Portrait John Banville
© Douglas Banville

Guest 2009, 2021.

Bibliography

Das Buch der Beweise
Kiepenheuer & Witsch
Köln, 1991
[Ü: Dorle Merkel]

Doktor Kopernikus
Fischer
Frankfurt/Main, 1999
[Ü: Bernhard Robben]

Geister
Kiepenheuer & Witsch
Köln, 2000
[Ü: Christa Schuenke]

Die See
Kiepenheuer & Witsch
Köln, 2006
[Ü: Christa Schuenke]

Der silberne Schwan
(Pseudonym:
Benjamin Black)
Kiepenheuer & Witsch
Köln, 2009
[Ü: Christa Schuenke]

John Banville [ Ireland ]

The Irish writer and literary critic John Banville was born in Wexford in 1945. He began writing short prose at the age of fifteen. After college and a year in London, he worked as a journalist in Dublin.

He made his debut in 1970 with a collection of short stories under the title »Long Lankin« but his literary breakthrough came with his third novel »Doctor Copernicus« (1976). Together with »Kepler« (1981) and »The Newton Letter« (1982), the novel is part of the »Revolution Trilogy« about famous scientists. In his »Frames Trilogy« (1989-1995), Banville turns to the world of art and tells the story from the perspective of the murderer Freddie Montgomery. The trilogy highlights Banville as a mature author who creates a dark narrative space with exceptional flair, unwinds an intricate plot with impressive images, and casts a spell of beauty and violence over the reader. His literary models are also identified through his texts: Vladimir Nabokov, Samuel Beckett, James Joyce. He himself also claims to take inspiration from William Butler Yeats, Henry James, whose »Portrait of a Lady« he built upon with »Mrs Osmond« (2017), and Heinrich von Kleist, whose »Amphitryon« was the stimulus for his novel »The Infinities« (2009). Banville's novel »The Sea« (2005) was awarded the Man Booker Prize 2005. The plot centres on an ageing art historian who returns to the place of his childhood on the Irish coast after the death of his wife. In monologues that bring back his memories of summers full of drama and eroticism the lines between reality and fantasy become blurred. The Booker jury praised the novel as a »masterly study of grief, memory and love recollected«. The story was eventually made into a film in 2013. His ode to the Irish capital, »Time Pieces« (2016), is both a personal city guide and an autobiographical text about a city that was a place of longing for Banville as a child. Under the pseudonym Benjamin Black, Banville has written a crime series about Dublin pathologist Quirke (2007-2016), and under his real name, he recently published »Snow« in 2020, the prelude to a new crime series about Dublin's Inspector Strafford.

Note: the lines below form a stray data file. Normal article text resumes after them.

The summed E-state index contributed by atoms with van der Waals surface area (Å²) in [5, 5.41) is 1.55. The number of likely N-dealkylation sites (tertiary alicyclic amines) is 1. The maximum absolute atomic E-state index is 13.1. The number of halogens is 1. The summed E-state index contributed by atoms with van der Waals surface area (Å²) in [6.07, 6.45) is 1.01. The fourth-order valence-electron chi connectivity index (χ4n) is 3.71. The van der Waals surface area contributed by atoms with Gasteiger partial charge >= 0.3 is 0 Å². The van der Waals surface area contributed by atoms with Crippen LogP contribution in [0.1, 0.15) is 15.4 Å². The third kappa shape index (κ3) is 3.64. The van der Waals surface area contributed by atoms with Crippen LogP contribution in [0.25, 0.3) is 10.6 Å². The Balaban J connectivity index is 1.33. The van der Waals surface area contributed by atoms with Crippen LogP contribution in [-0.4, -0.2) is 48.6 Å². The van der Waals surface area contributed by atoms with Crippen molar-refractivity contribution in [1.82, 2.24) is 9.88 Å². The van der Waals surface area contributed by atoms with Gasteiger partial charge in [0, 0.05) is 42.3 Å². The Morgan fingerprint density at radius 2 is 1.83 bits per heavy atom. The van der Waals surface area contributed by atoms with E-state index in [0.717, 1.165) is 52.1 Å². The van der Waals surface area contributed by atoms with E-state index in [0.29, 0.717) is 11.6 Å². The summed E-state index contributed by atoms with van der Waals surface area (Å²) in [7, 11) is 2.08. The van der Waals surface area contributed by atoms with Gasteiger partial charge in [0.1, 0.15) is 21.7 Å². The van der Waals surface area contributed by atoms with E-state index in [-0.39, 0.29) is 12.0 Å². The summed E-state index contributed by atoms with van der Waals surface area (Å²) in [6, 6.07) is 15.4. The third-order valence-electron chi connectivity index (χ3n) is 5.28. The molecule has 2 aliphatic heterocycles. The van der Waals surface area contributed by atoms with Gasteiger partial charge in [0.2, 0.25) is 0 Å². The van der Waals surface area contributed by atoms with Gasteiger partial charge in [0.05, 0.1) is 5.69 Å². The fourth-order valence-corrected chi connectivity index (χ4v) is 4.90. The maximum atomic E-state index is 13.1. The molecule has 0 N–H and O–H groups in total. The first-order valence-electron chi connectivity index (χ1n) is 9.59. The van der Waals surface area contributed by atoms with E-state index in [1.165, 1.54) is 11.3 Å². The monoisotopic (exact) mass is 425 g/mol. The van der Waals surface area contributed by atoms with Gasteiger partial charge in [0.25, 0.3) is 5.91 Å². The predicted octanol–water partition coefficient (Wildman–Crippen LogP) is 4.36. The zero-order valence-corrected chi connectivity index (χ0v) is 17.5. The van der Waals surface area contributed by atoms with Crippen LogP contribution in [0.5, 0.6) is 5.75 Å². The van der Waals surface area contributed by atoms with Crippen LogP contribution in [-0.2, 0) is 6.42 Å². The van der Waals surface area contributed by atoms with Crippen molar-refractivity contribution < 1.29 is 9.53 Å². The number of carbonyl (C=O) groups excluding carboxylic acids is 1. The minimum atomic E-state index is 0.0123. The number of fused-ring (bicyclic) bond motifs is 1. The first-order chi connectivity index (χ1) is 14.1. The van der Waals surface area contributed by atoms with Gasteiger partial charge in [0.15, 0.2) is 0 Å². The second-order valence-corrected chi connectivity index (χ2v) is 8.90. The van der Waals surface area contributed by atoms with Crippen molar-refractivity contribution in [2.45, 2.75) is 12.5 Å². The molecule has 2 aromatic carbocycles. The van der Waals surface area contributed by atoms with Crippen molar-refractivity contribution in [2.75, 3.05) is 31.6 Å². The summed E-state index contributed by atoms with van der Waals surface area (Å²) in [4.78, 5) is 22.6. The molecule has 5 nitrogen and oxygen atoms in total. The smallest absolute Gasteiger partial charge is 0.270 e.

John Banville has been awarded a number of literary prizes, including the Guardian Fiction Award, the Irish Book Award, the Franz Kafka Literature Prize, the Austrian State Prize for European Literature, and the Premio Príncipe de Asturias de las Letras. He is a member of a number of associations including the American Academy of Arts and Letters, and the Royal Society of Literature. Between 1988 and 1999 Banville was head of the literary section of the »Irish Times«, and has been a regular contributor to »The New York Review of Books« since 1990. He lives in Dublin.

 

http://www.benjaminblackbooks.com